Nearly a quarter of swing voters cast ballots for the Liberal Democratic Party, which is projected to secure a comfortable majority in the upper chamber with coalition partner New Komeito, exit polls indicate.
Among voters interviewed at polling stations by Kyodo News, 20.3 percent said they did not support a specific political party. Of them, 23.0 percent said they had voted for the LDP in the proportional representation bloc or for LDP candidates in prefectural districts, up from 16.7 percent in the 2010 Upper House election.
Meanwhile, 15.5 percent of the unaffiliated voters said they voted for Your Party, down from 22.8 percent in the 2010 election but surpassing the 14.4 percent for the Democratic Party of Japan, which was in power for around three years until December.
The proportion of unaffiliated voters who cast ballots for the DPJ fell far short of the 28.8 percent tallied in the 2010 election, when it was dealt a major setback. Many swing voters who previously supported the DPJ ended up choosing other parties, such as Nippon Ishin no Kai (Japan Restoration Party) and the Japanese Communist Party.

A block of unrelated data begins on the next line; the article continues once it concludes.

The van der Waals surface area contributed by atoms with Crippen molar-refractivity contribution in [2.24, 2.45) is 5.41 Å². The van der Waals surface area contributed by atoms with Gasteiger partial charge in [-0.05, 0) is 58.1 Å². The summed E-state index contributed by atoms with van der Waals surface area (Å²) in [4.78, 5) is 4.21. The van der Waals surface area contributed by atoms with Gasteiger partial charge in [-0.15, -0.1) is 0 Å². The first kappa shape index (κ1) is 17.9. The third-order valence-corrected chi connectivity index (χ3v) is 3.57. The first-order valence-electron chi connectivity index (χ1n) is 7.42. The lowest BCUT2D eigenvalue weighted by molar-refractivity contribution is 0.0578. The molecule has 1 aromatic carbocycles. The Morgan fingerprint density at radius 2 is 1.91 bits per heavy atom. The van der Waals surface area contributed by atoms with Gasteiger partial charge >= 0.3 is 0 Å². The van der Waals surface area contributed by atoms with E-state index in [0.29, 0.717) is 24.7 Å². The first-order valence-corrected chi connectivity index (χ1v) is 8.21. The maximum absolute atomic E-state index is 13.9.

The JCP won over 13.5 percent of the swing voters, compared with 7.1 percent in 2010.
Around 13.3 percent meanwhile backed Nippon Ishin, led by Osaka Mayor Toru Hashimoto and former Tokyo Gov. Shintaro Ishihara. New Komeito won support from 8.9 percent, versus 7.5 percent in the last contest.
The Social Democratic Party was supported by 3.2 percent of swing voters, compared with 5.0 percent in 2010.
Meanwhile, a record number of voters used the early voting system for Sunday’s poll, the Internal Affairs and Communications Ministry said.
For prefectural constituencies, the number given was 12,949,978, up 7.2 percent from the previous record high of 12,085,636 in the Upper House election in July 2010.
If verified, it would mean that 12.4 percent of all voters on the electoral roll as of July 3 used the system, the ministry said.